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Chapter 18 My Lady Dunstanwolde sits late alone and writes

  • That she must leave the Panelled Parlour at her usual hour, or attrac_ttention by doing that to which her household was unaccustomed, she wel_new, her manner of life being ever stately and ceremonious in its regularity.
  • When she dined at home she and Anne partook of their repast together in th_arge dining-room, the table loaded with silver dishes and massive glitterin_lass, their powdered, gold-laced lacqueys in attendance, as though a score o_uests had shared the meal with them.  Since her lord’s death there had bee_ights when her ladyship had sat late writing letters and reading document_ertaining to her estates, the management of which, though in a measur_ontrolled by stewards and attorneys, was not left to them, as the business o_ost great ladies is generally left to others.  All papers were examined b_er, all leases and agreements clearly understood before she signed them, an_f there were aught unsatisfactory, both stewards and lawyers were called t_er presence to explain.
  • “Never did I—or any other man—meet with such a head upon a woman’s shoulders,”
  • her attorney said.  And the head steward of Dunstanwolde and Helversly learne_o quake at the sight of her bold handwriting upon the outside of a letter.
  • “Such a lady!” he said—“such a lady!  Lie to her if you can; palter if yo_now how; try upon her the smallest honest shrewd trick, and see how it fare_ith you.  Were it not that she is generous as she is piercing of eye, no ma_ould serve her and make an honest living.”
  • She went to her chamber and was attired again sumptuously for dinner.  Befor_he descended she dismissed her woman for a space on some errand, and when sh_as alone, drawing near to her mirror, gazed steadfastly within it at he_ace.  When she had read Osmonde’s letter her cheeks had glowed; but when sh_ad come back to earth, and as she had sat under her woman’s hands at he_oilette, bit by bit the crimson had died out as she had thought of what wa_ehind her and of what lay before.  The thing was so stiffly rigid by thi_ime, and its eyes still stared so.  Never had she needed to put red upon he_heeks before, Nature having stained them with such richness of hue; but as n_ady of the day was unprovided with her crimson, there was a little pot amon_er toilette ornaments which contained all that any emergency might require.
  • She opened this small receptacle and took from it the red she for the firs_ime was in want of.
  • “I must not wear a pale face, God knows,” she said, and rubbed the colour o_er cheeks with boldness.
  • It would have seemed that she wore her finest crimson when she went forth ful_ressed from her apartment; little Nero grinned to see her, the lacquey_aying among themselves that his Grace’s courier had surely brought good news,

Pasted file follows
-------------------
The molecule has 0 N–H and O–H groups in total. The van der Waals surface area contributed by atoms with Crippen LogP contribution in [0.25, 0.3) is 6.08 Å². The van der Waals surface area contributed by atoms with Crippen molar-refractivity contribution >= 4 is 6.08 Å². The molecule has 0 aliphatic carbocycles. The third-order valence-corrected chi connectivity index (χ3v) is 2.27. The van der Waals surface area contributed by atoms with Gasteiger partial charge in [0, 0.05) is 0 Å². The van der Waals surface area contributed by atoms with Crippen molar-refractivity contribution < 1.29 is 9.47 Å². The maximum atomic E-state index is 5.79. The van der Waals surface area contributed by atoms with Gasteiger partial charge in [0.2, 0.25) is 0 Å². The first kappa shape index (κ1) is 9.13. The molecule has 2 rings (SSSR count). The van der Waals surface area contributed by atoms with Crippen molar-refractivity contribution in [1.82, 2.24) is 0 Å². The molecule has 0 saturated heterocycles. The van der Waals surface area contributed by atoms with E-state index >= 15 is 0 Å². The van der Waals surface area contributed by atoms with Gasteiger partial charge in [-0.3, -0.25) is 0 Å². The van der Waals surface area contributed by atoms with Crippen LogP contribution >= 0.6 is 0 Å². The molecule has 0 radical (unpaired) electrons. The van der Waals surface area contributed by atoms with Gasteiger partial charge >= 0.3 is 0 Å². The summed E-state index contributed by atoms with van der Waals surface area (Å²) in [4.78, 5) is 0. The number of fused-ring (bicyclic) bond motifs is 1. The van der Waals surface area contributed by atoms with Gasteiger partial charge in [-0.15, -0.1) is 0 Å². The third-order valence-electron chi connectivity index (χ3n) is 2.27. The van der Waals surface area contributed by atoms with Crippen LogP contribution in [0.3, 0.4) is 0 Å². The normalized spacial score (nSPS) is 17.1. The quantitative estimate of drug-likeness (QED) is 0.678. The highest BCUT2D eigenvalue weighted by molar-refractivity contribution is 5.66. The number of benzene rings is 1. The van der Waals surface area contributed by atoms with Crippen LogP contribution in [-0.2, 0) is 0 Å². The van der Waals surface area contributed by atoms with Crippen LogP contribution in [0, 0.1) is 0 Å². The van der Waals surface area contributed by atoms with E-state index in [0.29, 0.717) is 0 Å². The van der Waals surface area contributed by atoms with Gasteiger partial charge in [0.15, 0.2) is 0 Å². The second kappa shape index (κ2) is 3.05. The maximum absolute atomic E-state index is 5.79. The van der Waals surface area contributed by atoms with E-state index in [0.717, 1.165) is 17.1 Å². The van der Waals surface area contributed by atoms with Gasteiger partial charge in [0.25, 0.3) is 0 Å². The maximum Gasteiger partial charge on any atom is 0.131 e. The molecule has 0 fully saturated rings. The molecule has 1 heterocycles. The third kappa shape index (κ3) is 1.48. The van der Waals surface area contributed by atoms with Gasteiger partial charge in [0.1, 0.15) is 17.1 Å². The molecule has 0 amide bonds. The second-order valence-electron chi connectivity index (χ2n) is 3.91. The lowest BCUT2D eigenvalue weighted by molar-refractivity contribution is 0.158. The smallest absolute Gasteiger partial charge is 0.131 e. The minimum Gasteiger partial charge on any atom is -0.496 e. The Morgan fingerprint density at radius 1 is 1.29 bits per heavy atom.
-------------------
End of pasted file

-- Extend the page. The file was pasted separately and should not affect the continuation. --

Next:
• and that they might expect his master soon.  At the dinner-table ’twas Ann_ho was pale and ate but little, she having put no red upon her cheeks, an_aving no appetite for what was spread before her.  She looked strangely a_hough she were withered and shrunken, and her face seemed even wrinkled.  M_ady had small leaning towards food, but she sent no food away untouched,
  • forcing herself to eat, and letting not the talk flag—though it was indee_rue that ’twas she herself who talked, Mistress Anne speaking rarely; but a_t was always her way to be silent, and a listener rather than one wh_onversed, this was not greatly noticeable.
  • Her Ladyship of Dunstanwolde talked of her guests of the afternoon, and wa_harming and witty in her speech of them; she repeated the  _mots_  of th_its, and told some brilliant stories of certain modish ladies and gentleme_f fashion; she had things to say of statesmen and politics, and was sparklin_ndeed in speaking of the lovely languisher whose little wrist was to_elicate and slender to support the loaded whip.  While she talked, Mistres_nne’s soft, dull eyes were fixed upon her with a sort of wonder which ha_ome of the quality of bewilderment; but this was no new thing either, for t_he one woman the other was ever something to marvel at.
  • “It is because you are so quiet a mouse, Anne,” my lady said, with he_azzling smile, “that you seem never in the way; and yet I should miss you i_ knew you were not within the house.  When the duke takes me to Camylotte yo_ust be with me even then.  It is so great a house that in it I can find you _ower in which you can be happy even if you see us but little.  ’Tis _eavenly place I am told, and of great splendour and beauty.  The park an_lower-gardens are the envy of all England.”
  • “You—will be very happy, sister,” said Anne, “and—and like a queen.”
  • “Yes,” was her sister’s answer—“yes.”  And ’twas spoken with a deep in-draw_reath.